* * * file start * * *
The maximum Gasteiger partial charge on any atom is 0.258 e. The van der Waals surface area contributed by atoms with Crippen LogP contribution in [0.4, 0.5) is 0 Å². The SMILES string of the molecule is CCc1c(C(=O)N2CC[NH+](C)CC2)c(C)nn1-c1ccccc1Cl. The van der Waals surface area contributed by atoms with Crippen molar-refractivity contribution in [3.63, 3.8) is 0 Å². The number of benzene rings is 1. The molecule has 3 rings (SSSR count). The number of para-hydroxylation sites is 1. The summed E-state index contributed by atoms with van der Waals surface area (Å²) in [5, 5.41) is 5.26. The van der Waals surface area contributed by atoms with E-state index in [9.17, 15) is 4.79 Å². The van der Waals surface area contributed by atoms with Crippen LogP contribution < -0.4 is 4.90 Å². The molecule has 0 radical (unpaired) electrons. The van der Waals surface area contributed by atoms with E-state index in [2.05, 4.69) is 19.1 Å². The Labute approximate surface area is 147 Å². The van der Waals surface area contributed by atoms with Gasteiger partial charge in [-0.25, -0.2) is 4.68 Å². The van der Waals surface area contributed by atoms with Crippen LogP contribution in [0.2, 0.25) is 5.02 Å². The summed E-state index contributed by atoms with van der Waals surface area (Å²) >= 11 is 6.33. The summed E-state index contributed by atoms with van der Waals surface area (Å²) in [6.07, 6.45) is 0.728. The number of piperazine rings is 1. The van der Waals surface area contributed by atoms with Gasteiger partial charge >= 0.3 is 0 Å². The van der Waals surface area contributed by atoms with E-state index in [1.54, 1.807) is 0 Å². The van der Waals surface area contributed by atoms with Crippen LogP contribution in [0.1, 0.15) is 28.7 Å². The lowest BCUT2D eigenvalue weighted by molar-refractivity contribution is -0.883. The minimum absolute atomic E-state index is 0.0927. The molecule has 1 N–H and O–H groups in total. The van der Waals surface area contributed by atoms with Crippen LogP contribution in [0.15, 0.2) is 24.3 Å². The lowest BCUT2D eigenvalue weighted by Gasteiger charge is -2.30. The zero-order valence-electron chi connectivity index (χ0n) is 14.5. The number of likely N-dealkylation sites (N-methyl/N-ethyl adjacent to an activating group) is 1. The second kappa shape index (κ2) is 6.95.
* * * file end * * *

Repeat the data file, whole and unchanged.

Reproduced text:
The maximum Gasteiger partial charge on any atom is 0.258 e. The van der Waals surface area contributed by atoms with Crippen LogP contribution in [0.4, 0.5) is 0 Å². The SMILES string of the molecule is CCc1c(C(=O)N2CC[NH+](C)CC2)c(C)nn1-c1ccccc1Cl. The van der Waals surface area contributed by atoms with Crippen molar-refractivity contribution in [3.63, 3.8) is 0 Å². The number of benzene rings is 1. The molecule has 3 rings (SSSR count). The number of para-hydroxylation sites is 1. The summed E-state index contributed by atoms with van der Waals surface area (Å²) in [5, 5.41) is 5.26. The van der Waals surface area contributed by atoms with E-state index in [9.17, 15) is 4.79 Å². The van der Waals surface area contributed by atoms with Crippen LogP contribution < -0.4 is 4.90 Å². The molecule has 0 radical (unpaired) electrons. The van der Waals surface area contributed by atoms with E-state index in [2.05, 4.69) is 19.1 Å². The Labute approximate surface area is 147 Å². The van der Waals surface area contributed by atoms with Gasteiger partial charge in [-0.25, -0.2) is 4.68 Å². The van der Waals surface area contributed by atoms with Crippen LogP contribution in [0.2, 0.25) is 5.02 Å². The summed E-state index contributed by atoms with van der Waals surface area (Å²) >= 11 is 6.33. The summed E-state index contributed by atoms with van der Waals surface area (Å²) in [6.07, 6.45) is 0.728. The number of piperazine rings is 1. The van der Waals surface area contributed by atoms with Gasteiger partial charge >= 0.3 is 0 Å². The van der Waals surface area contributed by atoms with E-state index in [1.54, 1.807) is 0 Å². The van der Waals surface area contributed by atoms with Crippen LogP contribution in [0.1, 0.15) is 28.7 Å². The lowest BCUT2D eigenvalue weighted by molar-refractivity contribution is -0.883. The minimum absolute atomic E-state index is 0.0927. The molecule has 1 N–H and O–H groups in total. The van der Waals surface area contributed by atoms with Crippen LogP contribution in [0.15, 0.2) is 24.3 Å². The lowest BCUT2D eigenvalue weighted by Gasteiger charge is -2.30. The zero-order valence-electron chi connectivity index (χ0n) is 14.5. The number of likely N-dealkylation sites (N-methyl/N-ethyl adjacent to an activating group) is 1. The second kappa shape index (κ2) is 6.95.